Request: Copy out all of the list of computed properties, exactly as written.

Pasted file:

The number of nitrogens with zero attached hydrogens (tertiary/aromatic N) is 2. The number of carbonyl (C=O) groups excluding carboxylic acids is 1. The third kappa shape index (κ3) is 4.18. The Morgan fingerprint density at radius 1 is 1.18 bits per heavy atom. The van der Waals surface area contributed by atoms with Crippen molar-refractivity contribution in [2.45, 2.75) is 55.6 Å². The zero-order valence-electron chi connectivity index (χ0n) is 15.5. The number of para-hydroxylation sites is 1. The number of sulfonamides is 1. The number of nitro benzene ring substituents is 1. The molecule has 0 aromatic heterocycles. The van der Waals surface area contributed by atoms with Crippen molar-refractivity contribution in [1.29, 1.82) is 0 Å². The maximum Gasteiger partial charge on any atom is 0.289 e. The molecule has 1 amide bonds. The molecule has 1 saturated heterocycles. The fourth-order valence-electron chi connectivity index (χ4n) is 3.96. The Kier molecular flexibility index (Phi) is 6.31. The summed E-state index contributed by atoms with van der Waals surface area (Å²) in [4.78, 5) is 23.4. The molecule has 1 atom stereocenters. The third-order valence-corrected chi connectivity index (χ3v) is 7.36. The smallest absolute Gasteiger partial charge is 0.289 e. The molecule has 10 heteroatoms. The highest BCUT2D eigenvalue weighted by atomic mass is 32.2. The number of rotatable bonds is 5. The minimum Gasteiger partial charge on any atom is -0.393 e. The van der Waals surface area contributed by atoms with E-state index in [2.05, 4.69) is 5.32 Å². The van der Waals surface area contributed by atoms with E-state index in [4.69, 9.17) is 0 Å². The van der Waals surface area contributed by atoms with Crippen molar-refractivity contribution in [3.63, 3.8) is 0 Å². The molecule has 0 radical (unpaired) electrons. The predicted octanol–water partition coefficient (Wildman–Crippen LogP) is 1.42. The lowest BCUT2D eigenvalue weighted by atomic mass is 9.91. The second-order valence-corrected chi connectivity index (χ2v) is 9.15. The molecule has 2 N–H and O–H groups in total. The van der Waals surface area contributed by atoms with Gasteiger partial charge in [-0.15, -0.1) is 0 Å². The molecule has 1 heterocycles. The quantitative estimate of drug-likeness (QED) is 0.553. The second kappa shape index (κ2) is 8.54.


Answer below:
The number of nitrogens with zero attached hydrogens (tertiary/aromatic N) is 2. The number of carbonyl (C=O) groups excluding carboxylic acids is 1. The third kappa shape index (κ3) is 4.18. The Morgan fingerprint density at radius 1 is 1.18 bits per heavy atom. The van der Waals surface area contributed by atoms with Crippen molar-refractivity contribution in [2.45, 2.75) is 55.6 Å². The zero-order valence-electron chi connectivity index (χ0n) is 15.5. The number of para-hydroxylation sites is 1. The number of sulfonamides is 1. The number of nitro benzene ring substituents is 1. The molecule has 0 aromatic heterocycles. The van der Waals surface area contributed by atoms with Crippen molar-refractivity contribution in [1.29, 1.82) is 0 Å². The maximum Gasteiger partial charge on any atom is 0.289 e. The molecule has 1 amide bonds. The molecule has 1 saturated heterocycles. The fourth-order valence-electron chi connectivity index (χ4n) is 3.96. The Kier molecular flexibility index (Phi) is 6.31. The summed E-state index contributed by atoms with van der Waals surface area (Å²) in [4.78, 5) is 23.4. The molecule has 1 atom stereocenters. The third-order valence-corrected chi connectivity index (χ3v) is 7.36. The smallest absolute Gasteiger partial charge is 0.289 e. The molecule has 10 heteroatoms. The highest BCUT2D eigenvalue weighted by atomic mass is 32.2. The number of rotatable bonds is 5. The minimum Gasteiger partial charge on any atom is -0.393 e. The van der Waals surface area contributed by atoms with E-state index in [2.05, 4.69) is 5.32 Å². The van der Waals surface area contributed by atoms with E-state index in [4.69, 9.17) is 0 Å². The van der Waals surface area contributed by atoms with Crippen molar-refractivity contribution in [3.63, 3.8) is 0 Å². The molecule has 0 radical (unpaired) electrons. The predicted octanol–water partition coefficient (Wildman–Crippen LogP) is 1.42. The lowest BCUT2D eigenvalue weighted by atomic mass is 9.91. The second-order valence-corrected chi connectivity index (χ2v) is 9.15. The molecule has 2 N–H and O–H groups in total. The van der Waals surface area contributed by atoms with Gasteiger partial charge in [-0.15, -0.1) is 0 Å². The molecule has 1 heterocycles. The quantitative estimate of drug-likeness (QED) is 0.553. The second kappa shape index (κ2) is 8.54.